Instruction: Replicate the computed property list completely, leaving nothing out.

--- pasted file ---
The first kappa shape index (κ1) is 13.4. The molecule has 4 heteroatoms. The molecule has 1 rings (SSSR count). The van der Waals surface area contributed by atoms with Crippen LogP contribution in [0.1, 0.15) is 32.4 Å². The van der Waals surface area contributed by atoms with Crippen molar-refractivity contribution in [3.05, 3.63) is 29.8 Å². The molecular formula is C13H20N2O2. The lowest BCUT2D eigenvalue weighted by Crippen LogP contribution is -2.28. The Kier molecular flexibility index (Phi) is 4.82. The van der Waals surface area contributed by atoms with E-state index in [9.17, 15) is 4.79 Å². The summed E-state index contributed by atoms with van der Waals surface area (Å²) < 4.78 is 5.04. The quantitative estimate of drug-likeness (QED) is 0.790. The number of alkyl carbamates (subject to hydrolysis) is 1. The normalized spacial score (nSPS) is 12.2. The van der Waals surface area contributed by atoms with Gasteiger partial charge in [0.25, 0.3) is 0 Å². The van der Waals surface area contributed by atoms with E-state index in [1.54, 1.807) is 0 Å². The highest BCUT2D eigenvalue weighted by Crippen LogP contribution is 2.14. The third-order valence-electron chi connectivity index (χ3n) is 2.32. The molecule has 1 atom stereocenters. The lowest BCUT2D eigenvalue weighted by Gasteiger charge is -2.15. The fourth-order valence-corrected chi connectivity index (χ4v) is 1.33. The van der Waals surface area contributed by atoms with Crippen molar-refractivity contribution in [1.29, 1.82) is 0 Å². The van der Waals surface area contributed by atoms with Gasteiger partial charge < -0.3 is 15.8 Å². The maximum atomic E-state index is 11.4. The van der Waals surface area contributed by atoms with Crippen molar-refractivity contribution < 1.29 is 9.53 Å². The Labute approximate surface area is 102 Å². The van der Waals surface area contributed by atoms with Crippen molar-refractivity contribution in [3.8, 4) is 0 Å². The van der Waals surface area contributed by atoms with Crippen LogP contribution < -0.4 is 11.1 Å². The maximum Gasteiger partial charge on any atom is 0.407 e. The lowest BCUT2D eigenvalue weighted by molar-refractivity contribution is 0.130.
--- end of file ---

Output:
The first kappa shape index (κ1) is 13.4. The molecule has 4 heteroatoms. The molecule has 1 rings (SSSR count). The van der Waals surface area contributed by atoms with Crippen LogP contribution in [0.1, 0.15) is 32.4 Å². The van der Waals surface area contributed by atoms with Crippen molar-refractivity contribution in [3.05, 3.63) is 29.8 Å². The molecular formula is C13H20N2O2. The lowest BCUT2D eigenvalue weighted by Crippen LogP contribution is -2.28. The Kier molecular flexibility index (Phi) is 4.82. The van der Waals surface area contributed by atoms with E-state index in [9.17, 15) is 4.79 Å². The summed E-state index contributed by atoms with van der Waals surface area (Å²) < 4.78 is 5.04. The quantitative estimate of drug-likeness (QED) is 0.790. The number of alkyl carbamates (subject to hydrolysis) is 1. The normalized spacial score (nSPS) is 12.2. The van der Waals surface area contributed by atoms with Gasteiger partial charge in [0.25, 0.3) is 0 Å². The van der Waals surface area contributed by atoms with E-state index in [1.54, 1.807) is 0 Å². The highest BCUT2D eigenvalue weighted by Crippen LogP contribution is 2.14. The third-order valence-electron chi connectivity index (χ3n) is 2.32. The molecule has 1 atom stereocenters. The lowest BCUT2D eigenvalue weighted by Gasteiger charge is -2.15. The fourth-order valence-corrected chi connectivity index (χ4v) is 1.33. The van der Waals surface area contributed by atoms with Crippen molar-refractivity contribution in [1.29, 1.82) is 0 Å². The van der Waals surface area contributed by atoms with Gasteiger partial charge < -0.3 is 15.8 Å². The maximum atomic E-state index is 11.4. The van der Waals surface area contributed by atoms with Crippen molar-refractivity contribution < 1.29 is 9.53 Å². The Labute approximate surface area is 102 Å². The van der Waals surface area contributed by atoms with Crippen molar-refractivity contribution in [3.8, 4) is 0 Å². The van der Waals surface area contributed by atoms with Crippen LogP contribution < -0.4 is 11.1 Å². The maximum Gasteiger partial charge on any atom is 0.407 e. The lowest BCUT2D eigenvalue weighted by molar-refractivity contribution is 0.130.